Category Archives: Public service announcement


Valley Residents – FREE WORKSHOP


The Valley is the next location for our hugely popular free workshops on how to fight bad development in your neighborhood!

WHEN: Sunday, July 30, 2017

TIME:   1:30 pm – 3:30 pm

WHERE:  Balboa Sport Center, 17015 Burbank Blvd., Encino, CA 91316
Directions via Google Maps Facility phone (818) 756-9642



Kindly RSVP at:

Light refreshments and cupcakes will be served!

Family Preparedness in Uncertain Times – Saturday, July 29, 2017 10:00 a.m.

Family Preparedness in Uncertain Times

Free immigration seminar! Family Friendly! Taller de immigracion
Quiere desayunar e informarse gratis sobre el proceso migratorio?
Gratis: aproveche a preguntarle a un abogado de immigracion de confienza!

Saturday, July 29, 2017
10:00 a.m.

Free breakfest and parking provided at Mears Auditorium
First Presbyterian Church of Hollywood

1760 N. Gower
Hollywood, CA 90028


National Parks Lifetime Senior Pass Rate Increase Effective 8/27/17

National Parks Lifetime Senior Pass Rate Increase Effective 8/27/17

Greetings Adventurers!

There are over 400 National Parks within the U.S. and visiting them may become more difficult as entry passes become more expensive. As of August 27, 2017, the cost of the National Parks Lifetime Senior Pass (available to seniors 62 and over) will be increased from the current rate of $10.00 to $80.00.

The LIFETIME PASS for seniors allows entry to more than 2,000 sites managed by five federal agencies, including the 400 National Parks in the US. The pass comes in the form of a hang tag.

PLEASE inform all seniors (62 and over) that you may know of this change, so that they can take advantage of the current low price before the increased rate change in August. Seniors can obtain passes through the National Park website, application by mail, or by buying the pass at a National Park location. (If a pass is purchased via website or mail there will be an additional $10.00 processing fee)

The closest National Park locations that issue senior passes in the Los Angeles area are:
LA River District in San Fernando, CA
Main Office in Arcadia, CA
Please call ahead to the local National Park locations to insure that they currently have passes available.
For more details, check the website: http//  or call: (202) 208-6843 or toll free (877) 860-6787.

Online Registration for the 10th Annual Valley Disaster Preparedness Fair Open

Online Registration for the 10th Annual Valley Disaster Preparedness Fair Open

Online registration for the 10th Annual Valley Disaster Preparedness Fair (the largest in Los Angeles) is now open.  Please encourage your stakeholders to register and attend by visiting Registration will also be available at the Fair.

Registrants will receive a personalized email with a Welcome Letter that will include information about the registrant’s Council District and Neighborhood Council, specific to the address provided during the registration process. We invite all NCs to write a short message (150-200 words) to your stakeholders that will be included in the Welcome Letter. This is a valuable opportunity to communicate with your stakeholders, to let them know what you are doing for the community, and to encourage them to get involved. All we need is your message, and we’ll take care of the rest. Please email your message to Bill Hopkins ( right away.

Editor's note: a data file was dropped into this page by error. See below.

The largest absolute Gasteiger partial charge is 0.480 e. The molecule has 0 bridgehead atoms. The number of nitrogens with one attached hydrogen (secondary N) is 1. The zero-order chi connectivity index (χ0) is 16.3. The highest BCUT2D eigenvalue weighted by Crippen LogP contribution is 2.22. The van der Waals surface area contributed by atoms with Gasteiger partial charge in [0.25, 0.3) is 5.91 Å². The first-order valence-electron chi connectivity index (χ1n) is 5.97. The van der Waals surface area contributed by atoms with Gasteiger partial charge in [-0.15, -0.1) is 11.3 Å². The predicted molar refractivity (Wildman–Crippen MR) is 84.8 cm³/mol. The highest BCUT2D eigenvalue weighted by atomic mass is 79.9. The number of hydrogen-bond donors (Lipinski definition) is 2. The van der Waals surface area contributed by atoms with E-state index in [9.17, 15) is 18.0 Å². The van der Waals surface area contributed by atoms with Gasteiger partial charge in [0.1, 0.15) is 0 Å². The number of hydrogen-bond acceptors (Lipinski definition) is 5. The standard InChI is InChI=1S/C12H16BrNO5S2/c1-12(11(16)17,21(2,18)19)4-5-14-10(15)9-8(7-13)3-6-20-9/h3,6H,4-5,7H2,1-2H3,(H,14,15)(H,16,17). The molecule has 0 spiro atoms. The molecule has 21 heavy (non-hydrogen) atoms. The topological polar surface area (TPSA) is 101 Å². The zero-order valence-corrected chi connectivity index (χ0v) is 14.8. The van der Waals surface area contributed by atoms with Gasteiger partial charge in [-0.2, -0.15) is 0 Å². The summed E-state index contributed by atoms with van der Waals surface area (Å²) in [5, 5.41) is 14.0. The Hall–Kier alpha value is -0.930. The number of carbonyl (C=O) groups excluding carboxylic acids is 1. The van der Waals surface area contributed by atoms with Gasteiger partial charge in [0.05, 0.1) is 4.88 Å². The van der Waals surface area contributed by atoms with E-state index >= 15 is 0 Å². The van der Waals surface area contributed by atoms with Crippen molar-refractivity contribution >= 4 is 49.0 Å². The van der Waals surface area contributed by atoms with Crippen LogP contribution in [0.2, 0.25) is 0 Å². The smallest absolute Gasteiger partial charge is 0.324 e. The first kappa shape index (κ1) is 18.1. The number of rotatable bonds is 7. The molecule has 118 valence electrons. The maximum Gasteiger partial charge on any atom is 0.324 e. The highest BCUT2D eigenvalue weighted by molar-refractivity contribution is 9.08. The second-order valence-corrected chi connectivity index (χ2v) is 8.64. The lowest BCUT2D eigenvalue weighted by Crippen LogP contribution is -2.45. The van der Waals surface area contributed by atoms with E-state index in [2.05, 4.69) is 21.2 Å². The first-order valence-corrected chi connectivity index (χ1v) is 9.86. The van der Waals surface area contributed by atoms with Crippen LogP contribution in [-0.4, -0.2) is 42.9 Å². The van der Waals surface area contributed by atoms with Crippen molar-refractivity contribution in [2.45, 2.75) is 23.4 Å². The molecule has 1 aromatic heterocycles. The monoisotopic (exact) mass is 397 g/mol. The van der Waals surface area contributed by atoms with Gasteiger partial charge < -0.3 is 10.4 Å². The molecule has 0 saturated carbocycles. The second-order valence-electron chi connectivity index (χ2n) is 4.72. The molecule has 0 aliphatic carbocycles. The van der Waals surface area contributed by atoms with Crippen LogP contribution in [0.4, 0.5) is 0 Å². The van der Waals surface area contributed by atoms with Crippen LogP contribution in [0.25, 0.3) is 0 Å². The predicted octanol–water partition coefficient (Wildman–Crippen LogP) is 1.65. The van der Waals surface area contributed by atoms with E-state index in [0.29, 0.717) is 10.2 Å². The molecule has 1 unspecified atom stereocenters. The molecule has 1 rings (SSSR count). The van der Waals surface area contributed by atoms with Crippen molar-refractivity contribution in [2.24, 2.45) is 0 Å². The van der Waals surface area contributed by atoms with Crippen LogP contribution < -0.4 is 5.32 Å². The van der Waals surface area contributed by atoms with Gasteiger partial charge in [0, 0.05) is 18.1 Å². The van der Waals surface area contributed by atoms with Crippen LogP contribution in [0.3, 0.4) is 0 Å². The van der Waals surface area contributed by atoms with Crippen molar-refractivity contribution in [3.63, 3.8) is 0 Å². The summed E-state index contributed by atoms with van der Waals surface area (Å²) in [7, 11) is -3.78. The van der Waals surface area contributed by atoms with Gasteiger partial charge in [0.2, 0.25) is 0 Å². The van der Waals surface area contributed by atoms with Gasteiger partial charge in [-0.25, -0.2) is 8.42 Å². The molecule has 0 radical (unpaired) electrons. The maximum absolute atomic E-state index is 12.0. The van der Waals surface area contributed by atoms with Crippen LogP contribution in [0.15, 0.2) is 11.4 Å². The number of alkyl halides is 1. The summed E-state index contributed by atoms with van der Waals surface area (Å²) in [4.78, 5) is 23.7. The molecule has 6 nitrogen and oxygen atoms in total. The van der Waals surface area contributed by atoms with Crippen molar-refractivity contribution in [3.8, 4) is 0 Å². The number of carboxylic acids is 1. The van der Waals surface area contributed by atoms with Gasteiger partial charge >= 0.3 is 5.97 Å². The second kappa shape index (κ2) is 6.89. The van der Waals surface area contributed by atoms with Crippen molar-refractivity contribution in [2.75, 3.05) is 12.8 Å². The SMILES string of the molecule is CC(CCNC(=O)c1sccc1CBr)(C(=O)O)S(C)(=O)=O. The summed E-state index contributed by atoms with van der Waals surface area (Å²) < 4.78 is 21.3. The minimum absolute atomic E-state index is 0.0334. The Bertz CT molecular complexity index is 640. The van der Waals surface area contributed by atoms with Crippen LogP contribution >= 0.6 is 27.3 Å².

In addition to this Welcome Letter outreach opportunity, you may also host an Outreach booth at the Fair. Space is limited, and it’s First Come, First Served for booth reservations.

For more details, contact Bill Hopkins, Valley Disaster Preparedness Team Chair at We expect over 3,500 people to attend this year’s Fair. Don’t miss this great opportunity to communicate with your stakeholders.

Thank you for helping all our stakeholders get prepared for disasters.

The 10th Annual Valley Disaster Preparedness Fair will take place on Saturday, October 7, 2017. Visit for more information and online registration. A Save The Date flyer can be downloaded here.

2017 LGBT Heritage Month

2017 LGBT Heritage Month

Official Heritage Month Celebrations in Los Angeles date back to 1949, when Mayor Fletcher Bowron issued a proclamation to recognize African American Heritage Month.  Over time, the City has elected to celebrate various heritage months consistent with federally designated monthly observances. Many cities celebrate residents’ cultural heritage during these federally designated monthly observances.

The City of Los Angeles has historically celebrated a handful of culturally-specific communities officially for at least one month each per year, and in one case has done so for over 65 years:

Lesbian, Gay, Bisexual, and Transgender (LGBTHM):  June

The first Lesbian, Gay, Bisexual, and Transgender Heritage Month (LGBT HM) Celebration in LA began in 2011.

Download 2017 Program Guide

Let’s Play Everywhere Challenge – Now Open!

Let’s Play Everywhere Challenge – Now Open!


Let’s Play Everywhere LA is a competition presented by Dr Pepper Snapple Group and KaBOOM! in partnership with the City of Los Angeles to award a total of $200,000 in grants to 10 winners citywide. The grant winners will show their commitment to bringing play to everyday spaces, making play easy and available to kids and families. Let’s Play Everywhere LA is about bringing kids more chances to play citywide. It is about ensuring all kids, no matter where they come from or where they live, have a chance to build the skills—and have the fun—they need to succeed in life.